Tell someone "I'm sick" or "I'm tired" and you're not really giving the person much information. How sick? How tired? Do you have a mild cold or a dreaded disease? Are you a new parent who hasn't slept in months or did you just enjoy the party last night a little too much?
Burnout is the same. It comes in different degrees, from your common "I can't wait for happy hour" variety, to far more serious "I need a six-month sabbatical to reevaluate my life" burnout. The appropriate response for various stages is very different.
So how do you know how burned out you are exactly? Science, apparently, can help. Recently, 99U's Hamza Khan dug up a classic Scientific American article (subscription required) that describes a 12-stage model of burnout developed by psychologists Herbert Freudenberger and Gail North. Here are the stages the scientists outline:
The Compulsion to Prove Oneself: demonstrating worth obsessively; tends to hit the best employees, those with enthusiasm who accept responsibility readily.
Working Harder: an inability to switch off.
Neglecting Needs: erratic sleeping, eating disrupted, lack of social interaction.
Displacement of Conflicts: problems are dismissed; we may feel threatened, panicky, and jittery.
Revision of Values: Values are skewed, friends and family dismissed, hobbies seen as irrelevant. Work is the only focus.
Denial of Emerging Problems: intolerance; perceiving collaborators as stupid, lazy, demanding, or undisciplined; social contacts harder; cynicism, aggression; problems are viewed as caused by time pressure and work, not because of life changes.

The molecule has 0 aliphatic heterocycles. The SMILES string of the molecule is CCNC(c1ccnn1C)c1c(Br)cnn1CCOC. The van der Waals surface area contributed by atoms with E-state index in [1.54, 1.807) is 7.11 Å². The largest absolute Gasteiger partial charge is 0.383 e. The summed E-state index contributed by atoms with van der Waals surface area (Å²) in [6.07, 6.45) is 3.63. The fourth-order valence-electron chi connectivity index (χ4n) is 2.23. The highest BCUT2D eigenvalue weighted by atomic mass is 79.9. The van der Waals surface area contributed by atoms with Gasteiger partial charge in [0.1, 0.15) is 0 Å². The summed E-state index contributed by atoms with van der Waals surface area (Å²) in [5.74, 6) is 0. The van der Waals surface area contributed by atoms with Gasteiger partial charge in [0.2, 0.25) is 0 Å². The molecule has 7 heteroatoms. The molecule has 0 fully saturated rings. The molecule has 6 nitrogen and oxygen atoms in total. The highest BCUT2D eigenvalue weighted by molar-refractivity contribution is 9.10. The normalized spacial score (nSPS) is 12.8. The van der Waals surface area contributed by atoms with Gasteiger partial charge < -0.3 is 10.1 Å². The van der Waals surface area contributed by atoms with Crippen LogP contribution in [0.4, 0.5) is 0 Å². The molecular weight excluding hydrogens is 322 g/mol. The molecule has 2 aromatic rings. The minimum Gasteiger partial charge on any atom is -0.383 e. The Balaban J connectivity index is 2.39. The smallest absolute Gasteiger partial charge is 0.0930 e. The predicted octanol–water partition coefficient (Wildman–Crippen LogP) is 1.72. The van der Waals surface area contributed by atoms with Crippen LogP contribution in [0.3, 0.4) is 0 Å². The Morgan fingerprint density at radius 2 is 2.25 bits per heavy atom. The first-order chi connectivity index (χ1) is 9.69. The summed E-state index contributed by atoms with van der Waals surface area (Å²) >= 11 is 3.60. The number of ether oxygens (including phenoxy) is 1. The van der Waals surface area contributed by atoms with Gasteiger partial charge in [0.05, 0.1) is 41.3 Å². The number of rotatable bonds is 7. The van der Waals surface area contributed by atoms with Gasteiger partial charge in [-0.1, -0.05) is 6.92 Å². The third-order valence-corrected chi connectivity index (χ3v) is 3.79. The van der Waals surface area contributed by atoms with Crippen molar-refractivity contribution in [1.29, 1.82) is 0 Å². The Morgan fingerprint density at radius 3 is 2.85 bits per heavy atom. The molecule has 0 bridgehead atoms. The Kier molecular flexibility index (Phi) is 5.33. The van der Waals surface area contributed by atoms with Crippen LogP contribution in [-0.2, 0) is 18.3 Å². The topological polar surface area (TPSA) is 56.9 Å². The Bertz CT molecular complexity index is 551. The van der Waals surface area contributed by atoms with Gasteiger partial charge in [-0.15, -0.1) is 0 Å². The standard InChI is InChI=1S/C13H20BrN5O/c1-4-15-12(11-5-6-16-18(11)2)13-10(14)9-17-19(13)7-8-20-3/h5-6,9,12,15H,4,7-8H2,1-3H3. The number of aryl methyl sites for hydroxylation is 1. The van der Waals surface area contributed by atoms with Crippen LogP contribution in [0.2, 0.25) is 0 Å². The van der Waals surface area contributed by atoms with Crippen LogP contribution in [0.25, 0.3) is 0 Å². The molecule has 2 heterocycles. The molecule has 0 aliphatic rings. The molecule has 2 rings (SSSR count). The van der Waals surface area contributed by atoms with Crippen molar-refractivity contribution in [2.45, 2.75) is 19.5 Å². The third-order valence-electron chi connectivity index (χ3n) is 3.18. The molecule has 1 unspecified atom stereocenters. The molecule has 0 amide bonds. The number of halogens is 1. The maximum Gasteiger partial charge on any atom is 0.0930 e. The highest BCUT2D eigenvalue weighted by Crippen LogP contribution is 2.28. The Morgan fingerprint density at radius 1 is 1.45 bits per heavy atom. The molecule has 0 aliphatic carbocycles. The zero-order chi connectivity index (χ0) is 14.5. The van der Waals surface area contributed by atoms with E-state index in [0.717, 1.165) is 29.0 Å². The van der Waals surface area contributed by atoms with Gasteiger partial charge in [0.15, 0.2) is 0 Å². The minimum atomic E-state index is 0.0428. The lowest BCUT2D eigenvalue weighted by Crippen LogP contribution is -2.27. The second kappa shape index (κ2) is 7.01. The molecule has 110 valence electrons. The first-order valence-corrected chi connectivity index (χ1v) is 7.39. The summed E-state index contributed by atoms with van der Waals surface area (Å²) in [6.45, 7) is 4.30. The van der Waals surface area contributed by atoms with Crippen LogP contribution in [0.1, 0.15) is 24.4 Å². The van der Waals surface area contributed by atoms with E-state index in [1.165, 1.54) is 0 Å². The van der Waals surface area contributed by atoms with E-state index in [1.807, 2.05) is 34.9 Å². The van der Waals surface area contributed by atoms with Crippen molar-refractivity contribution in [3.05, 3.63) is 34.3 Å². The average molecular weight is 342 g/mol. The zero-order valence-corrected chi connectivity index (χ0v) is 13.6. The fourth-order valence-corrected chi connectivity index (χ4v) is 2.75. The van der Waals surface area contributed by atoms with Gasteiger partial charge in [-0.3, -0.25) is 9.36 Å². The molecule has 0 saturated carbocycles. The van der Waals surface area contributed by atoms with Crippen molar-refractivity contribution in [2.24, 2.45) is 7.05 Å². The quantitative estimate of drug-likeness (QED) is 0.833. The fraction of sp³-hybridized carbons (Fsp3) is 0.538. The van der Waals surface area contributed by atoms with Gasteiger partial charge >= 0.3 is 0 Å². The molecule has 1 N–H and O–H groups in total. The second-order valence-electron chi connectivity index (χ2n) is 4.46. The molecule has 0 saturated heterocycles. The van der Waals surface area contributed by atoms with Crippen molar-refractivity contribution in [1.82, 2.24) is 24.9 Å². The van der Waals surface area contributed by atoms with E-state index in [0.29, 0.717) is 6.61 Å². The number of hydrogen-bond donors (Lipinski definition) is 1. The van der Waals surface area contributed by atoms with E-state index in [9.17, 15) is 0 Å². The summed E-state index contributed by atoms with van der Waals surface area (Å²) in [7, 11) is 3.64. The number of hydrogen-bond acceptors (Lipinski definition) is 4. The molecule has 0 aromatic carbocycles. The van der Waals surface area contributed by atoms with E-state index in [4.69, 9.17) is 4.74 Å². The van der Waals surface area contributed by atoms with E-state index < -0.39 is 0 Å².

Withdrawal: social life small or nonexistent, need to feel relief from stress, alcohol/drugs.
Odd Behavioral Changes: changes in behavior obvious; friends and family concerned.
Depersonalization: seeing neither self nor others as valuable, and no longer perceive own needs.
Inner Emptiness: feeling empty inside and to overcome this, look for activity such as overeating, sex, alcohol, or drugs; activities are often exaggerated.
Depression: feeling lost and unsure, exhausted, future feels bleak and dark.
Burnout Syndrome: can include total mental and physical collapse; time for full medical attention.
As you can see, symptoms of burnout range from mild but worrisome behaviors you probably encounter every day at work (perceiving colleagues as stupid, cynicism) to utter collapse. Obviously, you want to avoid the most severe ones, but the trick to doing that is to pay attention to more subtle signs rather than dismissing them as an unavoidable part of a hard-charging professional life.
It's easier to cure any condition if you catch it early, after all, and that includes burnout. So don't shrug off early warning signs just because they seem mild. If they're ignored, far bigger problems could be lurking down the road.